The Boston Globe

The toy register with the fake credit card jumped out
at me as I flipped through a recent holiday sales
circular touting "gifts that teach," and it made me
wonder what we're teaching children about money these

So I decided to visit a local mall at the height of
the holiday shopping season to get a closer look at
the gift ideas that attempt to educate youngsters
about money.

A mall, of course, is an easy place to learn how to
spend money, not how to save and invest it. When every
toy and item of clothing virtually cries out "buy me,"
it's hard looking for gifts that try to teach
responsible handling of finances.

But like Diogenes, the Greek philosopher who searched
with a lantern for an honest man, I didn't give up
hope. Are there gifts out there that truly show
children how to manage their money?

There's a big need for such lessons, too, judging by
the various studies of youngsters and personal

For instance, high school seniors averaged a failing
score of 51.9 percent on a recent national survey by
the Jump$tart Coalition for Personal Financial
Literacy, and many didn't know how to balance a
checkbook or use credit cards responsibly.

But gifts that teach money lessons are hard to find in
a suburban shopping mall.

My first stop at a toy store turned up no such item. I
suffered sensory overload with all the girl and boy
toys piled up to the ceiling and threatening to tumble
down as I walked the narrow aisles. I had to leave.

My next stop was another store, featuring educational
toys. Here's where I found the electronic register
with the play credit card and other money-related

The Living & Learning Cash Register, aimed at children
ages 3 to 8, "works like the real thing. Sounds like
the real thing. Really teaches children how to make
change," according to the toy box.

I bought the toy, regularly priced at about $40 but
discounted to just under $30. At home, I turned it on
and swiped the toy credit card through the "card
reader." Three little red lights went on sequentially,
and the machine made a swooshing sound. Must be
mesmerizing to a 3-year-old, at least for a short

The toy comes with play money and features big yellow
buttons to let the child add dollar amounts and enter
what's tendered.

My assessment? Kids have enough trouble understanding
the use of credit. I don't think a toy that makes
credit cards seem even more unreal and toy-like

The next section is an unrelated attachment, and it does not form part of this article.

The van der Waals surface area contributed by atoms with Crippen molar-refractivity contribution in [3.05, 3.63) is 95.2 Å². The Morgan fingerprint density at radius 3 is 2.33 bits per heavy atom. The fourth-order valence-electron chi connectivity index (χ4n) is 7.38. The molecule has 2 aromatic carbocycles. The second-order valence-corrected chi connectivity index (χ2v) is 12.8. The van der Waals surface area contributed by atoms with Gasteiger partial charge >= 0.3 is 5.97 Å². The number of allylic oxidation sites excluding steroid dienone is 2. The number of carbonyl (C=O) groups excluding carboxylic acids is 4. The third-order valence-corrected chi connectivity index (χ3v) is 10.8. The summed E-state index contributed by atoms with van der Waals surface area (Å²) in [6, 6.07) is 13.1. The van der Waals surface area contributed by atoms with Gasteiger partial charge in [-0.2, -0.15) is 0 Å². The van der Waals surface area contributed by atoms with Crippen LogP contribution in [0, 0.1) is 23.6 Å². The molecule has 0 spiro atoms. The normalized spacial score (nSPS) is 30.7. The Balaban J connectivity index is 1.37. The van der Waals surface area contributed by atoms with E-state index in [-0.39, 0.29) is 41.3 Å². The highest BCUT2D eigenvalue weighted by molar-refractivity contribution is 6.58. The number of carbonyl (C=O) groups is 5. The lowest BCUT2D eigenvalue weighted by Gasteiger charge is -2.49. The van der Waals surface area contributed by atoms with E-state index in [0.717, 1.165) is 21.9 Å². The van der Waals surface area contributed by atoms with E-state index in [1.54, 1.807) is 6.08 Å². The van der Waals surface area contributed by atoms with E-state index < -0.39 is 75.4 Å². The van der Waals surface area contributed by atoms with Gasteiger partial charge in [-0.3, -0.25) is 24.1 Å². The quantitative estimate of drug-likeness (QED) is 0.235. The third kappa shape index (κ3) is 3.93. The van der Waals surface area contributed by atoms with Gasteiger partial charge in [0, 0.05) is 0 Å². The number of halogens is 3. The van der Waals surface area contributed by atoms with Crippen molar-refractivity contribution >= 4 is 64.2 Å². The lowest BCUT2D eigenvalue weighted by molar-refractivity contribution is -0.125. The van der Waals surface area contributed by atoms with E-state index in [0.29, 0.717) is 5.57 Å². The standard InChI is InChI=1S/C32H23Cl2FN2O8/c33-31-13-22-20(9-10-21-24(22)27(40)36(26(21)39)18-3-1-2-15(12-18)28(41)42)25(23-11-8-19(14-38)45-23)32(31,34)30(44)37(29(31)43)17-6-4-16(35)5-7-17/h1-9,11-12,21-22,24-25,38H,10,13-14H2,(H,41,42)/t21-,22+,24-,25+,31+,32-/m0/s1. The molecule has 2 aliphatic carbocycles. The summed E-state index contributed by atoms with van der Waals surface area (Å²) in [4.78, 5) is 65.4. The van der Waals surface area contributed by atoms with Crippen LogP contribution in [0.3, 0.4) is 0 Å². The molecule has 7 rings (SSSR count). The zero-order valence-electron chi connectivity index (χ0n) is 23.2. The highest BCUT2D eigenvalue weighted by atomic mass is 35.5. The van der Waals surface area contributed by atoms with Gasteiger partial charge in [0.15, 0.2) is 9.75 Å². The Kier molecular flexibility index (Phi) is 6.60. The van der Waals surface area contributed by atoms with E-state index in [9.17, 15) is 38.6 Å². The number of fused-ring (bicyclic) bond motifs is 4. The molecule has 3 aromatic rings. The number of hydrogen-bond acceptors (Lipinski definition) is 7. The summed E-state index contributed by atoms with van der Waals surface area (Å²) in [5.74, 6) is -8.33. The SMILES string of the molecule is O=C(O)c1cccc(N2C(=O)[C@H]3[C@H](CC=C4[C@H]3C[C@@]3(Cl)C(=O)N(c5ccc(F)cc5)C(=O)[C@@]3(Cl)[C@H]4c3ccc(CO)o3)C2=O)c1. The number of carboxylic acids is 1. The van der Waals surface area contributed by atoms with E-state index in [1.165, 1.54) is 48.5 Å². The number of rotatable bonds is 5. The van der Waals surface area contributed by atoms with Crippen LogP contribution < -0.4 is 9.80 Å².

teaches the right lesson, especially at the tender
ages of 3 through 8.

For me, the redeeming features of the machine involved
the good old-fashioned play money and the activity
leaflet that encourages parents to use the toy coins
and bills to teach their kids to count and make

The educational toy store featured other money-related
items, including the workbook "Department Store Math
for Beginners," to teach kids in grades 1 to 3 how to
add, subtract, and multiply using an enclosed price
list. "Department store math" is new math to me, but
maybe it's a good way to connect with kids who can
relate to department stores.

But the item I found of most value was the grades 2-3
workbook "Time & Money: Building Math Skills for Daily
Life," part of a "100+ Series" of activities,
retailing at about $11. With assignments such as
"Saving is Adding" and "Spending is Subtracting," the
book teaches some worthwhile lessons about money.

Going online, I found out that both the toy register
and the "Time & Money" book are sold by McGraw-Hill
Children's Publishing, at But
while the credit card that came with the Living &
Learning Cash Register turned me off the toy, the
National Parenting Publications apparently didn't mind
it, giving the register an award.

My online research turned up other worthwhile
resources for teaching kids about money, all free at
these Web sites:

- www.consumerfederation. org: A brochure titled
"Teaching Your Children How to Save and Spend," aimed
at parents of teen-agers. Among the lessons:
budgeting, saving, and credit. Go to the "Finance"
link, and then to the bottom of the "Savings and
Wealth" page, to download the five-page brochure from
the Washington-based Consumer Federation of America's
Web site.

- sav/savlearn.htm: An 85-page
book titled "Money Math: Lessons for Life," which can
be downloaded from this US Treasury Department site. A
2001 joint project of the Treasury, the Jump$tart
Coalition for Personal Financial Literacy, and the
Center for Economic Education at the University of
Missouri, St. Louis, the book is a response to the
country's low financial literacy rates among teens.
Aimed at grades 6- 10, it features four lesson plans,
with such titles as "The Secret to Becoming a
Millionaire" and "Math and Taxes: A Pair to Count On."

- Junior Achievement and the Goldman Sachs
Foundation recently announced the formation of The
JA/Goldman Sachs Foundation Personal Finance Program,
available early next year at this Web site.

So what did I learn on my shopping trip? It's not easy
finding a gift that teaches youngsters personal
finance lessons, but it's possible if you look hard
enough. The gift doesn't have to cost a lot, and could
even be free. But it may involve an investment of your